Doha: Spain and Japan made better starts than most at the World Cup but fans of both will approach their final Group E with their calculators out, still uncertain whether their teams will be staying on in Qatar after Thursday.
Spain are in much the stronger position at the top of one of the toughest groups in the tournament having followed up their opening 7-0 thrashing of Costa Rica with a 1-1 draw with Germany in a battle of former champions.
A draw at Khalifa International Stadium on Thursday would ensure Luis Enrique’s team of a spot in the last 16, while a win would secure top spot in the group.
Japan started the tournament with a stunning 2-1 comeback victory over the Germans but they threw away their advantage with a timid performance against Costa Rica, who stole a 1-0 win with their only shot on target in the tournament.
A draw could also get the Samurai Blue into the last 16 for the fourth time in the last seven World Cups but Germany could pip them even then if they beat Los Ticos and score enough goals.
Japan coach Hajime Moriyasu knows what he wants his team to do but appeared less certain about whether they would be able to do it.
“We are going for the win, that is all we need to think about,” he said after the Costa Rica loss.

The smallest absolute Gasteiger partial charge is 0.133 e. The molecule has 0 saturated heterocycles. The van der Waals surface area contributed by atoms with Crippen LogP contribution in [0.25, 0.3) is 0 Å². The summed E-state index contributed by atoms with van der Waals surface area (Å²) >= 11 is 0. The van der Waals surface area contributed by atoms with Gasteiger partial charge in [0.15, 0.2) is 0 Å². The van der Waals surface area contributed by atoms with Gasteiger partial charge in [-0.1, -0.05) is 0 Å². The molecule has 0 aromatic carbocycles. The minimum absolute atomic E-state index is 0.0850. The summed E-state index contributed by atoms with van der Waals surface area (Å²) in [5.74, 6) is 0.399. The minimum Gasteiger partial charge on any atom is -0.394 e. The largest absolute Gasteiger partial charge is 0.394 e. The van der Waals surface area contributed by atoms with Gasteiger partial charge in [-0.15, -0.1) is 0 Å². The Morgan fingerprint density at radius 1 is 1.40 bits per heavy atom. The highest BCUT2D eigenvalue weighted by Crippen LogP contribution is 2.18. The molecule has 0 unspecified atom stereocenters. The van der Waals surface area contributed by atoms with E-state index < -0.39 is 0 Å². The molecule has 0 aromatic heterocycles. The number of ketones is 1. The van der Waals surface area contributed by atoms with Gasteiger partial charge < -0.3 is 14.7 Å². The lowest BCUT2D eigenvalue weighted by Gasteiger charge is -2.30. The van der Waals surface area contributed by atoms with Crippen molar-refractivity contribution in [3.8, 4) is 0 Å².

“Beating Germany doesn’t mean we can beat Spain, both teams have won the World Cup and we have a lot of respect for them, but we did beat Germany.” Japan fans might have been forgiven a little trepidation when Moriyasu promised yet another tactical shake-up against Spain after his conservative gameplan backfired so spectacularly against Costa Rica.
Any World Cup group game where one result would suit both teams will always raise the spectre of the so-called “Disgrace of Gijon” 40 years ago in Spain.
FIFA introduced simultaneous final group matches specifically to ensure there would be no repeat of the 1982 West Germany-Austria clash, where a 1-0 win for the former ensured the progress of both teams at the expense of Algeria.
Another early exit for four-times champions Germany might suit Spain very well, but Luis Enrique has committed his team to go all out for victory.
“We will not speculate,” he said after the Germany draw. “We will use our full strength and go for the win to secure the top in the group standings.” Just how serious he is about that might only become apparent when his team is revealed after reports in Spain that he might rest captain and midfield stalwart Sergio Busquets.